WASHINGTON (AP) — Opening a new military front in the Middle East, President Barack Obama authorized U.S. airstrikes inside Syria for the first time Wednesday night, along with expanded strikes in Iraq as part of a broad mission to root out the violent Islamic State militants whose reign of terror has spread across both countries.
"We will hunt down terrorists who threaten our country, wherever they are," Obama declared in a prime-time address to the nation from the White House. "This is a core principle of my presidency: If you threaten America, you will find no safe haven."
Obama announced that he was dispatching nearly 500 more U.S. troops to Iraq to assist that country's besieged security forces, bringing the total number of American forces sent there this summer to more than 1,000. He also called on Congress to authorize a program to train and arm Syrian rebels who are fighting both the Islamic State militants and Syrian President Bashar Assad.
Obama's plans amounted to a striking shift for a president who rose to political prominence in part because of his early opposition to the Iraq war. While in office, he has steadfastly sought to wind down American military campaigns in the Middle East and avoid new wars — particularly in Syria, a country where the chaos of an intractable civil war has given the Islamic State space to thrive and move freely across the border with Iraq.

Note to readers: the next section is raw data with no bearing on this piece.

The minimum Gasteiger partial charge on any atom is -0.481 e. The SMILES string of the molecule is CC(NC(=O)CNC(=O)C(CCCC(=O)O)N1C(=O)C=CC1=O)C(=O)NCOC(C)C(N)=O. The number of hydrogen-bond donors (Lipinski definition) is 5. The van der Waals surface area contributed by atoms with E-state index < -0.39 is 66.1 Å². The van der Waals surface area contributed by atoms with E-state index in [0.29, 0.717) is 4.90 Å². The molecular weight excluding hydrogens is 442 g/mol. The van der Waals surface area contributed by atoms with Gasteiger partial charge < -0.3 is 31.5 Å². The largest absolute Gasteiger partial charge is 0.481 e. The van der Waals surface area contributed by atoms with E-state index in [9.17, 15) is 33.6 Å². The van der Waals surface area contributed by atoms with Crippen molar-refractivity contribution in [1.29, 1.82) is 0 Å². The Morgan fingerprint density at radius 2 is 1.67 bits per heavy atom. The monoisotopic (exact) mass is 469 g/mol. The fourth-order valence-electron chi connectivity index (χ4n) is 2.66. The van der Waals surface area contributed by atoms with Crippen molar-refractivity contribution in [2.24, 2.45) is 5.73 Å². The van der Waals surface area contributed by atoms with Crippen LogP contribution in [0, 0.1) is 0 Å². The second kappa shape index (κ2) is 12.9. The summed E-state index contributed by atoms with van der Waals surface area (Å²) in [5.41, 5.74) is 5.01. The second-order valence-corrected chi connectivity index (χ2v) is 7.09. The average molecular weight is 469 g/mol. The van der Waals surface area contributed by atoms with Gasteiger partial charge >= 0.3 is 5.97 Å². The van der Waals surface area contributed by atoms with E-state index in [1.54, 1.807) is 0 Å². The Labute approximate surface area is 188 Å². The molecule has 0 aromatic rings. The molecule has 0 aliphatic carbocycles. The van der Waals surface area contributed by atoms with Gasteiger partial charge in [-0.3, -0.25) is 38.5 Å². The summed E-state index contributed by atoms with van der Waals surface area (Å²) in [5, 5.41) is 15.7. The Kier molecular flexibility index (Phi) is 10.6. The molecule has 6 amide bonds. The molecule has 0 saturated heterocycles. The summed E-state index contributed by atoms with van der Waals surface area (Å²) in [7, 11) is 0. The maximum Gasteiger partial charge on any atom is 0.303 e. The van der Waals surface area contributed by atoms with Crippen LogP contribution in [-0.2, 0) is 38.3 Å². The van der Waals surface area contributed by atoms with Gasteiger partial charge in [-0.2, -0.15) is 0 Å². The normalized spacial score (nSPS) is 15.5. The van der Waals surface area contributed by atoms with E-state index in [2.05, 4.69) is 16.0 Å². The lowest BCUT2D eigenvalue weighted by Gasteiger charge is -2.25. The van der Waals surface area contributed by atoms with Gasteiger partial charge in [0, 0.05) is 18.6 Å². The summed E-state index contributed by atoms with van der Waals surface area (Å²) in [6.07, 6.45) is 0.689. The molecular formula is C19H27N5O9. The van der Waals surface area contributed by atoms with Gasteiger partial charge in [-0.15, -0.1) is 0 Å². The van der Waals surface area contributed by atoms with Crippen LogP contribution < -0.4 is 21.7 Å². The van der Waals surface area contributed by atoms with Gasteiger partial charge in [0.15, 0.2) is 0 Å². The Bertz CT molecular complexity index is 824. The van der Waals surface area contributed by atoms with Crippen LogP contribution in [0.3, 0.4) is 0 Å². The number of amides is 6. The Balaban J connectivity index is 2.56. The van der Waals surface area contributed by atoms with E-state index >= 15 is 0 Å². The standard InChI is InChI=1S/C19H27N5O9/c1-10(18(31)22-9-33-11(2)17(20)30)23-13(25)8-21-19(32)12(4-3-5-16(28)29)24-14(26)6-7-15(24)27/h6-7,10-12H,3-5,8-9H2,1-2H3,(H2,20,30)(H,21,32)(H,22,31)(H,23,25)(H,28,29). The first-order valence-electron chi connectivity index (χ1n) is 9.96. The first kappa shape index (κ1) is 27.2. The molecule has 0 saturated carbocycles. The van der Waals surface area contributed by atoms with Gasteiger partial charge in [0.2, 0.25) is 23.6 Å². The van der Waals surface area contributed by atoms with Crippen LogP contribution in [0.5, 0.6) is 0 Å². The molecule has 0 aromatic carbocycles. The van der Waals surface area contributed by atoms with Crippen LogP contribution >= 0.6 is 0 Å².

Speaking on the eve of the anniversary of the Sept. 11, 2001, attacks, Obama's plans were also an admission that years of American-led war in the Middle East have not quelled the terror threat emanating from the region.
Obama insisted he was not returning U.S. combat troops to the Middle East. Even so, he acknowledged that "any time we take military action, there are risks involved, especially to the servicemen and women who carry out these missions."
"But I want the American people to understand how this effort will be different from the wars in Iraq and Afghanistan. It will not involve American combat troops fighting on foreign soil," he added.
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Photo: AP Photo/Saul Loeb, Pool